Each grade acts as a step in the whole staircase to the mathematics high-rise building. Performing poor in math in any grade is like breaking some steps in the whole staircase. As broken steps make the whole staircase risky or scary to use in the future, incomplete math competencies in lower grades make math very hard in the high school.

    So, what it takes for math to become coolmath?

    My answer is; stay focused on math in each and every level of your studies. Participate in your class math practice sessions. Ask your teacher lots of questions until you are not clear about any concept.

    Mathematics is a subject of solving the problems on paper by hand rather than only to read them. As in case of Social Studies taking more readings make you smart, in math practicing lots of problems and solving them by hand makes you smart.

    To practice mathematics, math workbooks are the good source. Workbooks teach and explain a certain concept, then in the same workbook there are more problems on the same concept for practice.

    Another good method to practice mathematical concepts is using math worksheets and you can print math worksheets free of charge from the web. One good site to print free math worksheets is where free elementary math worksheets can be printed.

    Finally, choice is yours. You can choose the jumping method to reach your math destination or you can use right and proven path to reach your math destination. The right and proven path to make math cool has the following steps:

    * Start learning math as soon as you start your kindergarten

    * Focus in your math classes and listen to your teacher

    * Ask your teacher lots of question until you are not clear about the concept, you are learning

    * Practice, practice and practice. For this you can use math worksheets or math workbooks.

    If you take the proven path, one day you might say, “Math is cool.”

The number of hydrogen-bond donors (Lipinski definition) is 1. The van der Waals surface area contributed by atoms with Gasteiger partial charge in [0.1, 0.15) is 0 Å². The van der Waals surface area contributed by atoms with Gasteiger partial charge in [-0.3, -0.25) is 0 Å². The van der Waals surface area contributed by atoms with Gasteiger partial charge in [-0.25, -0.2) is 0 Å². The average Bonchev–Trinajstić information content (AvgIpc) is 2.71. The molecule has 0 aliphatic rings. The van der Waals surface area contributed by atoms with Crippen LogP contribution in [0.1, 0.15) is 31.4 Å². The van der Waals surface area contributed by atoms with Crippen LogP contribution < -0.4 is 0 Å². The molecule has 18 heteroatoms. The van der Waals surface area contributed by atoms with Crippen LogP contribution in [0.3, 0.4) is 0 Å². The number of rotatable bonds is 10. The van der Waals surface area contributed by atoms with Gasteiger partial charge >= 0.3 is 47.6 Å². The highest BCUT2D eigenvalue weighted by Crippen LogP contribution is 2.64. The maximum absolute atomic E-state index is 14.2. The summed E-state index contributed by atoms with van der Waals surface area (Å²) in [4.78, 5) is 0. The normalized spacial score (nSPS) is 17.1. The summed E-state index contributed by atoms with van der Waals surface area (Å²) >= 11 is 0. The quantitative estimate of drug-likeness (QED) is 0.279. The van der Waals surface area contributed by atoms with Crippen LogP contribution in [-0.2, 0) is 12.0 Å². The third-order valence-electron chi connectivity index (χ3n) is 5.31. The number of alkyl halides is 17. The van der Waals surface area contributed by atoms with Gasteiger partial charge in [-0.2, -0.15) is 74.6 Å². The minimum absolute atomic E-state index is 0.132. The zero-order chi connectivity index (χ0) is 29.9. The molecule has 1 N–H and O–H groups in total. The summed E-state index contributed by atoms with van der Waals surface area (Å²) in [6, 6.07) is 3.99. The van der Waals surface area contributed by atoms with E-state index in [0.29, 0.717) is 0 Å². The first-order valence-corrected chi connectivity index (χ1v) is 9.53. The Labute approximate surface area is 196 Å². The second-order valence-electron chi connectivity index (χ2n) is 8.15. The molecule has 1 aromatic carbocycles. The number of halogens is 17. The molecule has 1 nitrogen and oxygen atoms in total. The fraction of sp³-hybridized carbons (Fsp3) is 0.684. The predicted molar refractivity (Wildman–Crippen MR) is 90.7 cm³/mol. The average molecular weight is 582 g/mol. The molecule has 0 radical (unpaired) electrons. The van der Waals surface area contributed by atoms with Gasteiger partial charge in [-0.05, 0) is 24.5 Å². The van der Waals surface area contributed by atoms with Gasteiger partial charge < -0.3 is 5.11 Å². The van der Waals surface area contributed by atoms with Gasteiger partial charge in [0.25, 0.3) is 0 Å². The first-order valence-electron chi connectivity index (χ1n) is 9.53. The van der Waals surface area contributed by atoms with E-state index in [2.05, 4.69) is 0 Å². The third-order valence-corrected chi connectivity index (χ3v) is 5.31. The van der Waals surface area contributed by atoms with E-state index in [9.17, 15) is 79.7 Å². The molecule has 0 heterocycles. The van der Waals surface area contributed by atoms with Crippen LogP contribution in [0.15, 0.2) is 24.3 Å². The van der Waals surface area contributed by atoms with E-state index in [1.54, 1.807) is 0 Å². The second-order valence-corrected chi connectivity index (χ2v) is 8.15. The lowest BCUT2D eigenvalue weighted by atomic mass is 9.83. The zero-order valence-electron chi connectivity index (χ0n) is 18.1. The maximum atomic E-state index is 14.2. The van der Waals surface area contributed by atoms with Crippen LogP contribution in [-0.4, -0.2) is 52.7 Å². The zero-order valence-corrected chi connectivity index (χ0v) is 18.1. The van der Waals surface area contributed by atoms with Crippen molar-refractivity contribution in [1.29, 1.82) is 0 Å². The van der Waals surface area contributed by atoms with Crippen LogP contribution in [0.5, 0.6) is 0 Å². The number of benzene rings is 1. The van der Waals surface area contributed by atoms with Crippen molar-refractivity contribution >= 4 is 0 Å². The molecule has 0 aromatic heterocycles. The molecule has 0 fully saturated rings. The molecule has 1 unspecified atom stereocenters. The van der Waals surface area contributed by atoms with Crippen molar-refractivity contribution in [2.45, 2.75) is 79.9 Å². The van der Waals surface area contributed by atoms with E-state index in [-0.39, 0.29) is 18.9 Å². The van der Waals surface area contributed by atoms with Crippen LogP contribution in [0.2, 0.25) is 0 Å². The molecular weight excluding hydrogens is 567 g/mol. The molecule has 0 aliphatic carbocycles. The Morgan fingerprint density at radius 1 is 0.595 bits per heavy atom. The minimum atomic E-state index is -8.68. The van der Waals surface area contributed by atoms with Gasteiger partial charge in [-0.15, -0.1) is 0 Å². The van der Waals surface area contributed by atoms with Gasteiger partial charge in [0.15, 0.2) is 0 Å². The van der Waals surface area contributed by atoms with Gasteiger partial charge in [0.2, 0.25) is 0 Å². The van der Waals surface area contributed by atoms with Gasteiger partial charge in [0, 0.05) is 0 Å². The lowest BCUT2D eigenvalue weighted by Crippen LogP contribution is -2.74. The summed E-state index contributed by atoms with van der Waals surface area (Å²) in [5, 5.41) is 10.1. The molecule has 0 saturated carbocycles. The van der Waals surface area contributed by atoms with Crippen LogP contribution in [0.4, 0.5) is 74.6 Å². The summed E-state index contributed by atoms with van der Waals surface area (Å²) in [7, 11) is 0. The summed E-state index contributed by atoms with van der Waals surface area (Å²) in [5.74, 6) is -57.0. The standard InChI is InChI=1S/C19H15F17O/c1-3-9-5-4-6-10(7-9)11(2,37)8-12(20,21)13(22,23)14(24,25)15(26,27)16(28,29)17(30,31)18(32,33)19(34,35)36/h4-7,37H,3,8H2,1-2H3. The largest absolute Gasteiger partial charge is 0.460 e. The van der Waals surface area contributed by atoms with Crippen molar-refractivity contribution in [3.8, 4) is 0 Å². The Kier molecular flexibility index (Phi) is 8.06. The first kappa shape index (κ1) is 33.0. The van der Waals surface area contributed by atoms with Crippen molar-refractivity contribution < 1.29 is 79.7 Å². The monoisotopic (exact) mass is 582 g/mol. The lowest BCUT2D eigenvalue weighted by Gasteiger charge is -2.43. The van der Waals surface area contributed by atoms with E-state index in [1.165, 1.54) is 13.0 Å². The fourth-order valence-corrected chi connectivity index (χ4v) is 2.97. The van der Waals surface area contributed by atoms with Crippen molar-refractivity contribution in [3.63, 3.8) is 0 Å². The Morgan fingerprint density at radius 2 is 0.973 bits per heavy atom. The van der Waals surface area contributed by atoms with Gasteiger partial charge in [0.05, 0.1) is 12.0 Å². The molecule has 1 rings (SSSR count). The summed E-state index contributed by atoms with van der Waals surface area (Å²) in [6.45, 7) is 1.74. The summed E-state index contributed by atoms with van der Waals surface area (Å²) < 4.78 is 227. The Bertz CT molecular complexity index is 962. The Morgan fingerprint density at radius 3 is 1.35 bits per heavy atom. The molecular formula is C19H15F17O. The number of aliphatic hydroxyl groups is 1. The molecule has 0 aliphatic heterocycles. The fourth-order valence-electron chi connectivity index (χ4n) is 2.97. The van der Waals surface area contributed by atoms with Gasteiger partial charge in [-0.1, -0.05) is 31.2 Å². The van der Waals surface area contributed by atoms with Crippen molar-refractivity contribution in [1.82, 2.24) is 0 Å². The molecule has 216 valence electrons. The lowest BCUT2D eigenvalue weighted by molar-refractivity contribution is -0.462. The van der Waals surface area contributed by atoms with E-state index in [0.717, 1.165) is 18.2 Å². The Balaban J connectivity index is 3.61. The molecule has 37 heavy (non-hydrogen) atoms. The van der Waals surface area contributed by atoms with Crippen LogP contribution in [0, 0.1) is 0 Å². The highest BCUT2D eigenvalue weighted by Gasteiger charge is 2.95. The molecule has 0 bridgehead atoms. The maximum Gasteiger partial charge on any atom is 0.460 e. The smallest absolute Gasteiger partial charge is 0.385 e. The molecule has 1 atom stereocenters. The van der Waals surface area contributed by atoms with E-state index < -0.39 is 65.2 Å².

4. Robert permalink
    May 14, 2012

    Very valuable and motivational page about math.

  5. June 13, 2012

    We have a great selection of math items for teachers and students.

  6. July 14, 2012

    Hi! Thanks for such a great post describing about the most complicated (for some people but not for me) subject maths. I loved to do maths and So I graduated in mathematics honors. I teach maths and science to my students from class 9th to 12th standard. I usually tells to make maths their friend instead of getting afraid of it. I also instruct them to practice..practice and practice all maths probloms to get hold of the subject.

    Regards,

  7. latasha hyman permalink
    November 28, 2012

    excellent

  8. shalini permalink
    June 11, 2013

    thanks i could make my project well.

  9. Alfred Gabriel permalink
    October 28, 2013

    Thanks for sharing the link, it won’t be in our area till 2015, my grandkids will be a little older and may be just the right time for them to experience all about math. My son and his wife are doctors are there will certainly an influence of a love for math for the kddies. But, grandparents like myself try to find every reason to spend with them right?

    The San Diego Space Museum is an appropriate venue to hold this exhibit, looking forward to it.